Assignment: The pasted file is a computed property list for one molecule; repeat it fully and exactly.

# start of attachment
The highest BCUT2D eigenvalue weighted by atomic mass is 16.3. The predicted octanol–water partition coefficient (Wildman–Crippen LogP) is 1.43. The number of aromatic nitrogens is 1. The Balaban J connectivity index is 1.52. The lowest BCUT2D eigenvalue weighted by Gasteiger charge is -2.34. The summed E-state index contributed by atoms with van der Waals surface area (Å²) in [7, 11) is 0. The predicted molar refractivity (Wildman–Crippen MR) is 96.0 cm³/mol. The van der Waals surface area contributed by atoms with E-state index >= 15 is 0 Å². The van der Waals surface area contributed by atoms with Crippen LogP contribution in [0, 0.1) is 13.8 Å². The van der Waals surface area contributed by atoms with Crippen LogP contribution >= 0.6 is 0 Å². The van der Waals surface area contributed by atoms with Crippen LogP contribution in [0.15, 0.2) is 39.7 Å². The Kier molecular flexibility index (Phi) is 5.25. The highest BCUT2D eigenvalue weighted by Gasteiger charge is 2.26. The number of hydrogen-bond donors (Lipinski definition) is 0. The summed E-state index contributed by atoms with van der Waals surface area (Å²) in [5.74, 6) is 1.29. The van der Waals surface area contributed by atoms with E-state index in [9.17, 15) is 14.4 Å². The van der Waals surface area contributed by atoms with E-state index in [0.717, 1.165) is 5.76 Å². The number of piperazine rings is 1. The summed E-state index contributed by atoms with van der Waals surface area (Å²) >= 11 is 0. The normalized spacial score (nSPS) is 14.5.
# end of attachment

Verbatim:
The highest BCUT2D eigenvalue weighted by atomic mass is 16.3. The predicted octanol–water partition coefficient (Wildman–Crippen LogP) is 1.43. The number of aromatic nitrogens is 1. The Balaban J connectivity index is 1.52. The lowest BCUT2D eigenvalue weighted by Gasteiger charge is -2.34. The summed E-state index contributed by atoms with van der Waals surface area (Å²) in [7, 11) is 0. The predicted molar refractivity (Wildman–Crippen MR) is 96.0 cm³/mol. The van der Waals surface area contributed by atoms with E-state index >= 15 is 0 Å². The van der Waals surface area contributed by atoms with Crippen LogP contribution in [0, 0.1) is 13.8 Å². The van der Waals surface area contributed by atoms with Crippen LogP contribution >= 0.6 is 0 Å². The van der Waals surface area contributed by atoms with Crippen LogP contribution in [0.15, 0.2) is 39.7 Å². The Kier molecular flexibility index (Phi) is 5.25. The highest BCUT2D eigenvalue weighted by Gasteiger charge is 2.26. The number of hydrogen-bond donors (Lipinski definition) is 0. The summed E-state index contributed by atoms with van der Waals surface area (Å²) in [5.74, 6) is 1.29. The van der Waals surface area contributed by atoms with E-state index in [9.17, 15) is 14.4 Å². The van der Waals surface area contributed by atoms with E-state index in [0.717, 1.165) is 5.76 Å². The number of piperazine rings is 1. The summed E-state index contributed by atoms with van der Waals surface area (Å²) >= 11 is 0. The normalized spacial score (nSPS) is 14.5.